So I’ve been quiet here. I’ve been working more hours than I care to admit, and we’ve been traveling as usual, and we’ve had some serious emotional hurdles the past few months. I’m a happy person, and writing about sad things tends to make me feel awkward. Like I’m asking for attention. I was English to the core before I even got here.
But today, the sad will get talked about. Not because I have anything particularly worthwhile to say. And it’s not even about London. But what I have to say, well, it just feels like it deserves it. And it’s personal and sappy. So, there.
I grew up where those bombs went off yesterday at the Boston Marathon. I wasn’t born there, and I didn’t go to elementary school there, but I went to college around the block and came into my own there. That neighborhood was my anchor, a place I visited in my early days at Northeastern because I’d visited in high school and felt cool knowing my way around. And as the years went on, it took on new meaning. Boylston Street became the place I went out with friends at night, and returned to shop and eat the next day. It’s the place my amazing bridesmaids took me for my bachelorette party, the place I watched a friend finish the marathon four years ago to support another friend’s mother who’d recently passed away, the place I made the “SO MANY RULES!” joke to my best friend which has gone down in (our) history.
Directly behind where the first explosion was, I had my first date on Newbury Street with the man who became my husband. (A year earlier, three doors down from the second explosion, I had a first date with a man who did not become my husband because I met the one who did.) I celebrated a friend’s graduation at the restaurant on the site of the second. Ordered a glass of pinot grigio when I was 20 years old at a Thai restaurant just to the left, and cheered quietly with my best friend that we were served. I waited for that same best friend outside her office on countless spring days, on the spot where people lay on the ground yesterday. Many years later, in a snowstorm, I walked my crew of Brooklyn friends–in town for a hockey game at my alma mater–down the cross street of the first explosion. We passed both locations on the way to a bar that–while it has been renamed and reopened three times since–was the first bar I ever went to based on a suggestion in my first text message ever, which also happened to be from my future husband. These, among countless other memories so ubiquitous it’s difficult to even pull them out.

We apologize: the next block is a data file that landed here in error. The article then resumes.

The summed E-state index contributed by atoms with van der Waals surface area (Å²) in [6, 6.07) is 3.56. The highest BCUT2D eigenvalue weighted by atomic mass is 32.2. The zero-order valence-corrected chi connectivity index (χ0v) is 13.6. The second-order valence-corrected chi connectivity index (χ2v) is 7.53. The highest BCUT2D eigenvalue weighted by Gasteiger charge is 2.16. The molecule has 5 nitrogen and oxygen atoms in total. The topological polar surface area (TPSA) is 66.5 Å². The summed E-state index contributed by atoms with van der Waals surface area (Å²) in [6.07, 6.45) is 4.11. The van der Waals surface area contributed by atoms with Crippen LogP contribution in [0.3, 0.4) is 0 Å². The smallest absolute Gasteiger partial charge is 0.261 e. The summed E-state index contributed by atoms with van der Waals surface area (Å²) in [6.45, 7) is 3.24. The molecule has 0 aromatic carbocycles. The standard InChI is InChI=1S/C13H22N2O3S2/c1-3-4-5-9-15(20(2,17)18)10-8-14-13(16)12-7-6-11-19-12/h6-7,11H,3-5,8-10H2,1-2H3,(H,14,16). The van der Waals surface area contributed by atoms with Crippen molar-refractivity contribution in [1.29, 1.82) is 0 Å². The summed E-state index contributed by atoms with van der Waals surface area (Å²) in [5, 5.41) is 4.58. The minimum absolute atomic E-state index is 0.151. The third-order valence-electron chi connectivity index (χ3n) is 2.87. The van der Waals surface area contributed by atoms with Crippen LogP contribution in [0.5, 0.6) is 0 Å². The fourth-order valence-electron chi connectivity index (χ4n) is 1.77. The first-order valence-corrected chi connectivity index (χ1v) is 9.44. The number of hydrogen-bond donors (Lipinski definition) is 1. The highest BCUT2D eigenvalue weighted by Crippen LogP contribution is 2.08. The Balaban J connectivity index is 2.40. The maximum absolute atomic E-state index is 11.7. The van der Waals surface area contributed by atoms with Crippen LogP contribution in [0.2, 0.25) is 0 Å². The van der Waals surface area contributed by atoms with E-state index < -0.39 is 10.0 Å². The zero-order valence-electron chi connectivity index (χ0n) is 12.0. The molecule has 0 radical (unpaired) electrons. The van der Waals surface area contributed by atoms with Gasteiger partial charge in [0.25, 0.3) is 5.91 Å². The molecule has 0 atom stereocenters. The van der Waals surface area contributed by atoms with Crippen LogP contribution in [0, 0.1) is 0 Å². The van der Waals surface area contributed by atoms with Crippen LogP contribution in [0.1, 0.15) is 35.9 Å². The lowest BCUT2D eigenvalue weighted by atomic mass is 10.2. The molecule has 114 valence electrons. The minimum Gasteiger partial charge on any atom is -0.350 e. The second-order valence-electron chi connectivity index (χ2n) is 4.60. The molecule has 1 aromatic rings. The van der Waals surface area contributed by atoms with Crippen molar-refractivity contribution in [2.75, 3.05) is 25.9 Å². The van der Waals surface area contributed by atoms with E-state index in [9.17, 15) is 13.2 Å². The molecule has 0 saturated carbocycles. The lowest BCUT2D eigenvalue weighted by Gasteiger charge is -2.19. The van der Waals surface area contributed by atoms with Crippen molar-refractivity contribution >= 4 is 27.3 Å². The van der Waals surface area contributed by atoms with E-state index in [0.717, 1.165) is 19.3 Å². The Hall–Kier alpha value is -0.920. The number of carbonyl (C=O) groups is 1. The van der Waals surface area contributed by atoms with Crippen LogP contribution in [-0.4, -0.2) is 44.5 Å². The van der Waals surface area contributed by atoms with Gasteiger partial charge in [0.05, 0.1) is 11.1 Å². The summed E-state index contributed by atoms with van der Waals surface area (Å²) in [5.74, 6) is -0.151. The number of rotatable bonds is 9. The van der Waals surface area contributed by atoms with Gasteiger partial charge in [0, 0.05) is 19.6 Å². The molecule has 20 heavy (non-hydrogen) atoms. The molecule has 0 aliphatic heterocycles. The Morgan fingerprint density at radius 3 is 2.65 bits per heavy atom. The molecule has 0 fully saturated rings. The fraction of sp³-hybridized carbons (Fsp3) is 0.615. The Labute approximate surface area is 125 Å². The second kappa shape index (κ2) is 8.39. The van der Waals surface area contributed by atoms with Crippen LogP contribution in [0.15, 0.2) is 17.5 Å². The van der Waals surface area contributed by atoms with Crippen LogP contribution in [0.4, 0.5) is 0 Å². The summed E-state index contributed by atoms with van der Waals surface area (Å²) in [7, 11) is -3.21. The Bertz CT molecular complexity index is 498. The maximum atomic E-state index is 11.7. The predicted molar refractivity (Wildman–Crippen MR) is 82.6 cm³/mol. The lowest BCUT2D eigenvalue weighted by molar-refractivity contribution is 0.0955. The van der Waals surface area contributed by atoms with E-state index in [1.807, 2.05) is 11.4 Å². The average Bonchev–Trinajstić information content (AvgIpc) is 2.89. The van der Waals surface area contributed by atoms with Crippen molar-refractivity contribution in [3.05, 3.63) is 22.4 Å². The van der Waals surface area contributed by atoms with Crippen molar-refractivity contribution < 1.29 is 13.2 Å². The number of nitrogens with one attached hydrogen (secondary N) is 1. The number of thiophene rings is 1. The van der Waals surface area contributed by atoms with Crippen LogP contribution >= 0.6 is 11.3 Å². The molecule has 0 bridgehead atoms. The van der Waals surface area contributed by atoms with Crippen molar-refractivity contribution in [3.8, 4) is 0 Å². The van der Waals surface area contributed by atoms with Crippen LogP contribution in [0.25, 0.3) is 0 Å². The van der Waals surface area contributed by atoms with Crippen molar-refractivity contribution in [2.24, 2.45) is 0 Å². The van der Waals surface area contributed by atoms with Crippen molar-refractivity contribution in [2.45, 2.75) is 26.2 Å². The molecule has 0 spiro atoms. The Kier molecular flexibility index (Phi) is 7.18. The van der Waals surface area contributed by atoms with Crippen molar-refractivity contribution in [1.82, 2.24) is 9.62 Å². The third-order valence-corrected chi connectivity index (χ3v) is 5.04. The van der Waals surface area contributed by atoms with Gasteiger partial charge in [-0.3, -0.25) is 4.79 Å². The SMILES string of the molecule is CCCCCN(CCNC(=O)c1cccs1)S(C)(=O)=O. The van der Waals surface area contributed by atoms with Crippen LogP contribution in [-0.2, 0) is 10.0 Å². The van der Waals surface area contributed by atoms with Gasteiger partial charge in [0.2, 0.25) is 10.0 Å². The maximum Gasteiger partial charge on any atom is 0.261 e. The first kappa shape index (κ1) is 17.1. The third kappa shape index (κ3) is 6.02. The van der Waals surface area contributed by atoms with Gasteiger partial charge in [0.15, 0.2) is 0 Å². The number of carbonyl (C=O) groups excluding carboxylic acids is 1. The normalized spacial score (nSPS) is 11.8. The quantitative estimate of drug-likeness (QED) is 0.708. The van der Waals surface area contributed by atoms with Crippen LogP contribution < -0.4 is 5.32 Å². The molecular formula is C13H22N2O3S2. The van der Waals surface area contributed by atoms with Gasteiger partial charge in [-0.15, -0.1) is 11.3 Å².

We’re so incredibly lucky, given the odds stacked against us, that all of our family and friends are safe. If I had to put a quick number on the amount of people we know who we care deeply about who were less than a five-minute’s walk from what happened yesterday, it’d have to be close to 100. My (unofficial) future brother-in-law is safe. My best friend Rebecca is safe. Three people who stood up with us at our wedding were in the immediate vicinity, not including one of their wives–our amazing friend Jane who ran yesterday. Three more could have easily been there. And that’s just counting our bridal party. Eight years after we moved, we still had people checking in on us. Emails flooded in from former and current colleagues asking: Was my sister safe? Were my friends safe? Was I safe?
I said earlier to someone that it’s difficult to digest the enormity of this as I focus on the well-being of so many individuals. “Curious” doesn’t begin to describe how I feel about what explanation will eventually come for this. But right now, I’m just so happy that the hundreds of people in my news feed today on Facebook are alive and more fiercely proud of our city than ever. And no, I did not think that was physically possible.
(Some [blurry] shots from that night on Boylston, just for fun.)